In recent years, many employers who have downsized or sold businesses have faced a PBGC demand for liability under ERISA Section 4062(e). The demand is typically for a portion—or in some cases all—of the full liability that would be incurred if the employer’s pension plan terminated, even though the plan remains ongoing with no intention to terminate it. Because that number is determined using PBGC’s conservative actuarial assumptions, it can be a shock—particularly when the downsizing event has had an immaterial or even positive impact on the financial strength of the employer and, thus, on the financial soundness of the plan.
There is now the potential for an even greater shock: according to PBGC, PBGC has the
authority—where an employer does not pay the PBGC-asserted downsizing liability amount by a PBGC-established deadline—to assert and perfect federal tax liens on all of the employer’s property, before any judicial determination that the downsizing liability even exists.
On the books since 1974, Section 4062(e) provides for the imposition of liability in the event of certain cessations of operations that result in the separation from employment of more than
20 percent of the active participants in any one PBGC-covered pension plan established and maintained by the employer. Section 4062(e) liability is determined by treating the employer “as if he were a substantial employer” in a multiple-employer plan who incurs withdrawal liability under ERISA Section 4063.
Liability under both Section 4062(e) and Section 4063 may be satisfied by payment of 100 percent of the liability to PBGC, with PBGC holding the funds in escrow until five years after the event. Alternatively, PBGC may require the employer to furnish a bond in an amount of up to 150 percent of the liability. If the plan terminates in a distress or involuntary termination during the five-year period following the event, the escrowed funds or bond proceeds are treated as plan assets, subject to certain limits; otherwise, at the end of the five-year period, the liability is abated and the escrowed funds are refunded to the employer (without interest) or the bond is canceled.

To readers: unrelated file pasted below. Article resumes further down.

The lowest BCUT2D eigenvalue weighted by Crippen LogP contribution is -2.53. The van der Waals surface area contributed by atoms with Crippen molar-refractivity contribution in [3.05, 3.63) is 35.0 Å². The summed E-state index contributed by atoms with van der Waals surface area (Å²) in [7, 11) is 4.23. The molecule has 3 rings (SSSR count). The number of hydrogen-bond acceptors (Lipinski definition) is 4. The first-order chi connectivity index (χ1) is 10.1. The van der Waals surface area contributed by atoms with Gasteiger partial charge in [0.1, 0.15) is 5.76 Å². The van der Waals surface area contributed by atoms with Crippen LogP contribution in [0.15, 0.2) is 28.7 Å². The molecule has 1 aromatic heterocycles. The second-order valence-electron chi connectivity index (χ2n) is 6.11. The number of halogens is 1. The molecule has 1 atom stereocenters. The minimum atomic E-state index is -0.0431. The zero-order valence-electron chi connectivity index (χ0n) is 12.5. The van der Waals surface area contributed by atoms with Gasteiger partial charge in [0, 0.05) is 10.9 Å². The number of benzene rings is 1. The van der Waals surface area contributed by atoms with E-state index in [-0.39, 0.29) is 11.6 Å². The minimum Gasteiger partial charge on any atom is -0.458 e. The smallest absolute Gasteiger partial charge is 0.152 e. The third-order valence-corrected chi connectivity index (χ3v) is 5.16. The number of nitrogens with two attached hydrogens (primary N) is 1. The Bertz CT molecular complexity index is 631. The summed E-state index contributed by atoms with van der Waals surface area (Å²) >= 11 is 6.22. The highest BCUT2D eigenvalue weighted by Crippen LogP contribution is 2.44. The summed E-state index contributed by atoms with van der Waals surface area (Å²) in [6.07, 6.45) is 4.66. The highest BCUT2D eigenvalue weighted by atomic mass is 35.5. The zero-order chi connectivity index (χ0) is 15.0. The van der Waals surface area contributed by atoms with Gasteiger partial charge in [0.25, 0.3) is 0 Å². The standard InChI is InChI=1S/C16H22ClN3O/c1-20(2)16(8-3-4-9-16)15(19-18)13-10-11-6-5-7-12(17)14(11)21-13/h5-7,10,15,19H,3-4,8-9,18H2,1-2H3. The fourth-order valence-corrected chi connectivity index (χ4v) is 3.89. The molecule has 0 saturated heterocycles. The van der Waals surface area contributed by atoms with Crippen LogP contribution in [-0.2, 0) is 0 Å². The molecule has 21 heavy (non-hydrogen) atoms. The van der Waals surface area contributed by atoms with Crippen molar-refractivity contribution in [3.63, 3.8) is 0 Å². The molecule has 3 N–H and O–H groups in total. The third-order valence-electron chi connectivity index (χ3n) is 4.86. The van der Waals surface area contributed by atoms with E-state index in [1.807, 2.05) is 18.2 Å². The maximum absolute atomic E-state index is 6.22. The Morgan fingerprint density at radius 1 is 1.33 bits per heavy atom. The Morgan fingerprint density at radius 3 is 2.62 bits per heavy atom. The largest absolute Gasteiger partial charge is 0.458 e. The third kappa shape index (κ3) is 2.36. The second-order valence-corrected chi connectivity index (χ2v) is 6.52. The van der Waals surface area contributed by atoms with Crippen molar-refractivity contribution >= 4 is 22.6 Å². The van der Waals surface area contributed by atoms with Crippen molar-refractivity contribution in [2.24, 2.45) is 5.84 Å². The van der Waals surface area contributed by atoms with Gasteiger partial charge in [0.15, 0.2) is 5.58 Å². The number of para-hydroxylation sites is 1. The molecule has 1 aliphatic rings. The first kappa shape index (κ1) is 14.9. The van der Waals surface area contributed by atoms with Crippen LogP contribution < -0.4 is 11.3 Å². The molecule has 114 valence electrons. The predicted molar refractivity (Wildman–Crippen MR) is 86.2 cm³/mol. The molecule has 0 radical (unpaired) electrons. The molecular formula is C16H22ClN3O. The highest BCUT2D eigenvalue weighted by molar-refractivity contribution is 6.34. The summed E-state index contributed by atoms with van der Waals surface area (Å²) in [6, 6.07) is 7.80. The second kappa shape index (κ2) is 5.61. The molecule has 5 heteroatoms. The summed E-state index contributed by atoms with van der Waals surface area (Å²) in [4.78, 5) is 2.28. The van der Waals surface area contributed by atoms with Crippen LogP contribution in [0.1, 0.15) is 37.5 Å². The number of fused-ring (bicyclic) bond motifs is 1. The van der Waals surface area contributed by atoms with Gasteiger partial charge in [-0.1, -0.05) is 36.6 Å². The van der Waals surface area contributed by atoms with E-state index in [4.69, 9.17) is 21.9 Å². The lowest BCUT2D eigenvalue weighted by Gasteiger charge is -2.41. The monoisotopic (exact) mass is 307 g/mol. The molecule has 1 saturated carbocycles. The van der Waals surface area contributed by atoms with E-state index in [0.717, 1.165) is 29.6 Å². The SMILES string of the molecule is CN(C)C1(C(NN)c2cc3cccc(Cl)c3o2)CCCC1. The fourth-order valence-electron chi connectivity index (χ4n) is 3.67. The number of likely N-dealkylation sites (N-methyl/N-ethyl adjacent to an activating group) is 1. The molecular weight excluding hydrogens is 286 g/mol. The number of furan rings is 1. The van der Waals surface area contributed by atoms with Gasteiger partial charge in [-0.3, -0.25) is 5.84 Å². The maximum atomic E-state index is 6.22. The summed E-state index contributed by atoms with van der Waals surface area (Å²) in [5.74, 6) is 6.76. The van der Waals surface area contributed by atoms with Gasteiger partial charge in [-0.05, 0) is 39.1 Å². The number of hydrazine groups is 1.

PBGC Regulatory and Enforcement Background
Since PBGC’s 2006 issuance of a final rule providing a Section 4062(e) liability formula, the provision has become a centerpiece of PBGC’s enforcement efforts. In August 2010, PBGC published a comprehensive proposed rule regarding Section 4062(e) liability. The proposed rule took many expansive positions on the circumstances in which downsizing liability could be triggered, including many routine business events and transactions. For example, under the proposed rule, an employer may face 4062(e) liability where:
- operations are simply transferred to another location;
- only one of two or more operations at a facility ceases (or is transferred to another location), with the facility otherwise remaining open and fully operational;
- operations are (or an operation is) temporarily suspended (e.g., to retool a factory or to repair it because of hurricane damage); or
- the employer sells an ongoing business unit, with operations and employment continuing seamlessly with the buyer.
There were many public comments urging PBGC to reconsider various positions it had advanced in the proposed rule. PBGC subsequently announced that, in light of industry comments, it would reconsider its proposed 4062(e) rule. Then, in November 2012, PBGC announced that it was implementing a 4062(e) Enforcement Pilot Program, under which the agency would “generally” not enforce the liability against companies that were “financially sound,” or in small plan situations based on a 100-participant threshold. PBGC explained, however, that its “decision to take no action will be based on PBGC’s analysis of a company’s financial strength and the circumstances of the case,” and that “[i]f the company is no longer creditworthy during the five-year enforcement period, PBGC will enforce the 4062(e) liability.”
The liability amount, under PBGC’s 2006 final rule, equals the active headcount reduction percentage times the plan’s full plan termination underfunding as of the day after the cessation date, and thus can be surprisingly large in relation to the circumstances surrounding the triggering event. For example, assume that a plan with 10,000 total participants has been frozen for many years, and thus has only 400 active participants, 100 of whom work at a particular facility; that the employer has 20,000 employees in its overall workforce; and that the plan is fully funded on an ongoing minimum funding basis, but has $400 million in underfunding on a PBGC plan termination basis. If a 4062(e) “cessation” at the facility with 100 active plan participants results in the separation of all 100 of them, the 4062(e) liability is $100 million, even though the total liability for the 100 active participants who were separated is only (e.g.) $5 million, and even though the 100 affected active participants represent only 0.5% of the overall workforce of the employer responsible for funding the plan.
PBGC ordinarily seeks a negotiated resolution of the liability rather than the provision of an escrow or the posting of a bond. A typical settlement provides for additional contributions to the plan over a period of several years, coupled with an agreement not to create or increase the plan’s prefunding balance as a result of the additional contributions. Settlements may instead or also include a letter of credit, a grant of security (not necessarily a first position), or a guarantee by a foreign member of the sponsor’s controlled group or by a non-controlled group member.